one vast monomyth of origin: All religious rituals spring from the
surrogate victim, and all the great institutions of mankind, both secular
and religious, spring from ritual. Such is the case . . . with
political power, legal institutions, medicine, the theater, philosophy and
anthropology itself (p. 306). Moreover, this single mechanism
. . . [is] continually functioning because perpetually
misunderstood (p. 299). Girard unmistakably subordinates society, culture,
and art to a violent tragic vision, by turning away from which those only
fortify and renew, as he would have it. Thus aversion from the tragic is
what Pascal would call, generally, divertissement, and specifically,
la comédie. Like him, Girard castigates both.
In Calderón: The Secular Plays I have quite consciously and methodically interpreted the narrative and the dramatic art of Cervantes and of Calderón as moving apart from the tragic sense in which it nonetheless so richly abounds. For both, I think, the tragic is a datum in their distance from which, a distance ever so intimate, a comic or, better, comedic vision is generated. Since the comic parodies the tragic, it necessarily misapprehends it or at least misrepresents it. The purpose of the distortion is liberation and, ultimately, domination of the dominant. Guard would say that this misreading simply increases tragic potency, which is wise when one considers how often power has been reduced or destroyed by ridicule. Now the usual view of Calderón and Cervantes is that their art, though ludic, is ultimately
|62||ROBERT TER HORST||Cervantes|
subordinate to religion and society. Don Quijote's exemplary death would,
for example, be adduced to support such an understanding. I would argue to
the contrary in terms of art, which not only in Cervantes but well before,
in Manrique's Coplas, appropriates the ultimate moral reality
death in the form of the ars moriendi. Grisóstomo
stages death, as does Basilio, as does Don Quijote himself. Similarly, in
El gran teatro del mundo Calderón theatricalizes human destiny
and God's part in it. Life becomes fiesta, holy day and holiday, the
sacred and an evasion of the sacred. His characters do not stay at home in
Pascal's room to meditate on death. They embark on that sanctified escape,
a pilgrimage, and find death along the pathways of divertissement,
with varying fortune in the afterlife yet having experienced the enormous
consolation of a non-violent society along the road. This pilgrimage, this
perpetual motion so detested by Pascal, is the basic structure also of Cervantine
narration, the multiple salidas of the novelas and the
Quijote culminating in that magnificent romería which
is the Persiles, in which art masters a congruent morality. In this
dual approach to a non-tragic dispensation, Cervantes and Calderón
also begin to overhaul the previous subordination of the female to the male.
Women in their works come to the fore, perhaps because they realize that
women are less addicted to ritual sacrifice than are men. Modern tragedy
for both writers centers on honor, and honor on the female victim. Comedy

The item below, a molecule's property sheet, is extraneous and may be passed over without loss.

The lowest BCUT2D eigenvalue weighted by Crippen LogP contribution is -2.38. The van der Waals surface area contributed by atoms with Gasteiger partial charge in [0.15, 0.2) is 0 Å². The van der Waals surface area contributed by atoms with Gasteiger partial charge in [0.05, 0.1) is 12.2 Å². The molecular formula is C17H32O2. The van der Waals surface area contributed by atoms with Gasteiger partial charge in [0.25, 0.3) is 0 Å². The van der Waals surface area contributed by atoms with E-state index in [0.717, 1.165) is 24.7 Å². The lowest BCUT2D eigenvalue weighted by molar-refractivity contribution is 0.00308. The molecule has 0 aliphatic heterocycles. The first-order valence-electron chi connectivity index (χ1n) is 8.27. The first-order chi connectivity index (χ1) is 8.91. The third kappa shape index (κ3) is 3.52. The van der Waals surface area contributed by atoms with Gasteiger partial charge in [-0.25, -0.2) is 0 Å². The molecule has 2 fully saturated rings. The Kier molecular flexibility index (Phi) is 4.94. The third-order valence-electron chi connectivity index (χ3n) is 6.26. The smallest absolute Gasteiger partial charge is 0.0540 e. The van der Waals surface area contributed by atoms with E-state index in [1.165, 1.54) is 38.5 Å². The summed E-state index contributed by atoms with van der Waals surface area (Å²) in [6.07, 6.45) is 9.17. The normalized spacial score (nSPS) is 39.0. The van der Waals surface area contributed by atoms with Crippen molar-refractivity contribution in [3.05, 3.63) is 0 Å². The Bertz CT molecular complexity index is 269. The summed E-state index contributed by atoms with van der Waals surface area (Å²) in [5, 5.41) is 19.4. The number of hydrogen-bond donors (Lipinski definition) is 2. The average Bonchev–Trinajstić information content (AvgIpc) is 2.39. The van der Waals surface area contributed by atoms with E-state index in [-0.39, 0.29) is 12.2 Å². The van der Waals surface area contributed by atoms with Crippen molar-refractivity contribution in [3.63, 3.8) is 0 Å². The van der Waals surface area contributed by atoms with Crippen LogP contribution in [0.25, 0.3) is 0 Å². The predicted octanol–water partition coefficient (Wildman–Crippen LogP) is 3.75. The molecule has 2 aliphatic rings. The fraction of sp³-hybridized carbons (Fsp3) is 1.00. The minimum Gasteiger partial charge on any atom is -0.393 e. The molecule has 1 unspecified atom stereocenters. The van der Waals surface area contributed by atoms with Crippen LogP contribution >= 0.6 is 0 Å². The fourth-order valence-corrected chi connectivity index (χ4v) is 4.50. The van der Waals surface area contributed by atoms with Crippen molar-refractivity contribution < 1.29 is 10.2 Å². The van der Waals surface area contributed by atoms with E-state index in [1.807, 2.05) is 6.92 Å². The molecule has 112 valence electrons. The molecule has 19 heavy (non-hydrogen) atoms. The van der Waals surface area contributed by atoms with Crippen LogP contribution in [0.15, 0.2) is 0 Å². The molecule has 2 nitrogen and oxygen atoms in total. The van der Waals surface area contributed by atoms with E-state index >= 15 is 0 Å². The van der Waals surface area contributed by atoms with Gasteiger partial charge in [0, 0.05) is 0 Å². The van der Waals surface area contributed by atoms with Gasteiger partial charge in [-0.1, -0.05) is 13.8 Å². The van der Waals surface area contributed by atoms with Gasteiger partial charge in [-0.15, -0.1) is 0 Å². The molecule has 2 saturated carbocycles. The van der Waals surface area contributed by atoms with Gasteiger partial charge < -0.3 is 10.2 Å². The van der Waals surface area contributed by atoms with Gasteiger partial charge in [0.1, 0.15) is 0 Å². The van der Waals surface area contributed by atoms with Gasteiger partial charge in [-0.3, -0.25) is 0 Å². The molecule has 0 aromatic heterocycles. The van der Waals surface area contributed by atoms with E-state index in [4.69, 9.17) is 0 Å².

is a surrogation of tragic immolation. In El galán fantasma,
the duke of Saxony does not quite murder his rival, and the competitor and
the woman the duke and his rival both desire are banished, the Platonic,
rather than executed, the Athenian solution.
Comedy in Cervantes and Calderón by and large turns the tables on the tragic and so comes to dominate that by which it had once been dominated. Though very close indeed to a much darker ancient perspective, this is a modern outlook, what my antagonist would call liberal optimist or secular humanist. Girard's strategy is to use the very same technique against the comic vision so as to return it to a tragic anthropological monomyth over which he himself is dominant. Speaking of the quarrel between Tiresias and Oedipus, he writes that Truth is on the side of Tiresias and of that interpretation in depth which turns the tables on a former interpreter, but prudently adds Are we so sure that this is the end of the road? So far as I am concerned it is not. Yet I strongly suspect that Girard feels that he has completed his journey, or should I say pilgrimage? His will have been an Odyssey rather than an Iliad, a return rather than an advance:
|5 (1985)||A Reply to Cesáreo Bandera||63|
Far from subordinating religion to sport or play (as does Huizinga in Homo Ludens), we must subordinate play to religion, and in particular to the sacrificial crisis (p. 154). Huizinga's famous theory of play should be inverted. It is not play that envelops the sacred, but the sacred that envelops the notion of play (p. 312). But even though Calderón declares that no hay más fortuna que Dios, fiesta dominates his theatrical cosmos, as it does Cervantes fictive world in which no siempre se está en los templos. My own critical posture is one of subordination to the text, an attitude which my antagonist characterizes as frivolous and meaningless. Yet in treating the text with no small degree of reverence I believe I avoid that tyrannical struggle for interpretative dominance which would not only subordinate me to a monomyth but would also take my hermeneutical license away on grounds of levity. To try to suppress and silence others in the name of an unproven theory of the sacred is no mere academic dispute. It is a deadly game.
|UNIVERSITY OF ARIZONA|
||Prepared with the help of Myrna Douglas||
|Fred Jehle firstname.lastname@example.org||Publications of the CSA||HCervantes|